South Asia

Pakistan fuel price U-turn 'a mistake'

Vendors gather around a fire in Multan on 6 January 2010 - in the background, a billboard showing Pakistan's PM and his son
Image caption Millions of Pakistanis are frustrated at widespread corruption, power cuts, poverty and rising inflation

The US and the International Monetary Fund have criticised the Pakistani government's decision to reverse a recent fuel price rise.

US Secretary of State Hillary Clinton said she had warned Pakistan's ambassador on Tuesday that the move would be a mistake.

The climbdown was an apparent concession to the opposition after the government lost its majority.

Pakistan has been struggling to push through tough IMF economic reforms.

Mrs Clinton said: "We have made it clear, as I did in a meeting with their ambassador, that we think it is a mistake to reverse the progress that was being made to provide a stronger economic base for Pakistan."

Prime Minister Yousuf Raza Gilani received a warm welcome as he met Muttahida Qaumi Movement (MQM) party leaders on Friday to see if his fuel price reversal could entice the party back into government.

The MQM quit the coalition on Sunday, condemning last month's 9% rise in the price of petrol and kerosene.

MQM workers showered Mr Gilani's car with rose petals as it arrived at the party's headquarters in the southern Sindh province capital of Karachi.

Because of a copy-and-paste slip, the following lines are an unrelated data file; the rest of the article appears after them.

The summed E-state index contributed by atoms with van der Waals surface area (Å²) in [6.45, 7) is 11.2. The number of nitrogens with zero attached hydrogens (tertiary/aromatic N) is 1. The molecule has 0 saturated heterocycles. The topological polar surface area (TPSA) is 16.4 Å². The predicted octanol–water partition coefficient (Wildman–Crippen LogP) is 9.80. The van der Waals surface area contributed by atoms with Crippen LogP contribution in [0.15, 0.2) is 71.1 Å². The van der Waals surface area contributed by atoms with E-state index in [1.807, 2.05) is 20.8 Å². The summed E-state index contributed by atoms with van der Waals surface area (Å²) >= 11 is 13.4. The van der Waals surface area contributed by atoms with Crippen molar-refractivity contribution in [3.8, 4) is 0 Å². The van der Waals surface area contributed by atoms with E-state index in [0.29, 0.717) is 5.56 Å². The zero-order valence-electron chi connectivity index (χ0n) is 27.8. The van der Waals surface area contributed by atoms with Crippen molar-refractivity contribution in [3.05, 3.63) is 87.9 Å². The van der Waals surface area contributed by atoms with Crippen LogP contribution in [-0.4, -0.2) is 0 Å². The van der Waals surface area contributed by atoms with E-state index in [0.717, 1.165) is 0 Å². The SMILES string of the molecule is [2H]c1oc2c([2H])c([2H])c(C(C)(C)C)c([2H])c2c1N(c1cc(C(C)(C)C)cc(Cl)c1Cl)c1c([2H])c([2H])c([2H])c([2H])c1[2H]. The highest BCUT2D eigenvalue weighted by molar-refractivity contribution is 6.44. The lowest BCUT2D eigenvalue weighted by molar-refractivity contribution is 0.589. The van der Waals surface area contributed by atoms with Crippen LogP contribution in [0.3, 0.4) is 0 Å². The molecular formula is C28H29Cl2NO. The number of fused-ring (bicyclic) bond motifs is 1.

The prime minister was joined by Interior Minister Rehman Malik and Sindh Governor Dr Ishratul Ibad, who is an MQM member. Mr Malik and Mr Ibad have been working to reunited the estranged party allies.

In a speech to the National Assembly on Thursday, Mr Gilani said fuel prices would be restored to the levels they were on 31 December.


The prime minister had been warned there could be a no-confidence vote if he did not lower fuel prices.

But the IMF has already put on hold a $3.5bn payment of its $11bn loan to Islamabad, and there are fears Pakistan could be heading for hyper-inflation.

Pakistan's government has delayed a reformed general sales tax, which the IMF set as a condition for the next tranche of the loan, agreed in 2008.

Together with the loss of an estimated $58m a month in taxes because of the fuel price cut, this means Pakistan is likely to miss its budget targets and could forfeit the rest of the IMF loan, say analysts.

IMF spokeswoman Caroline Atkinson said of the fuel prices: "They're inefficient and untargeted so that the bulk of the benefit from the energy subsidy goes to higher income individuals and large companies."

She did not say if the rest of the loan would now be cancelled.

The price cut had also been demanded by former Prime Minister Nawaz Sharif's Pakistan Muslim League when it held emergency talks with Mr Gilani's Pakistan People's Party this week.

The prime minister could continue to rule with a minority coalition, but would have to step down if he lost a confidence motion. MPs would then either have to vote on another candidate or request an election.

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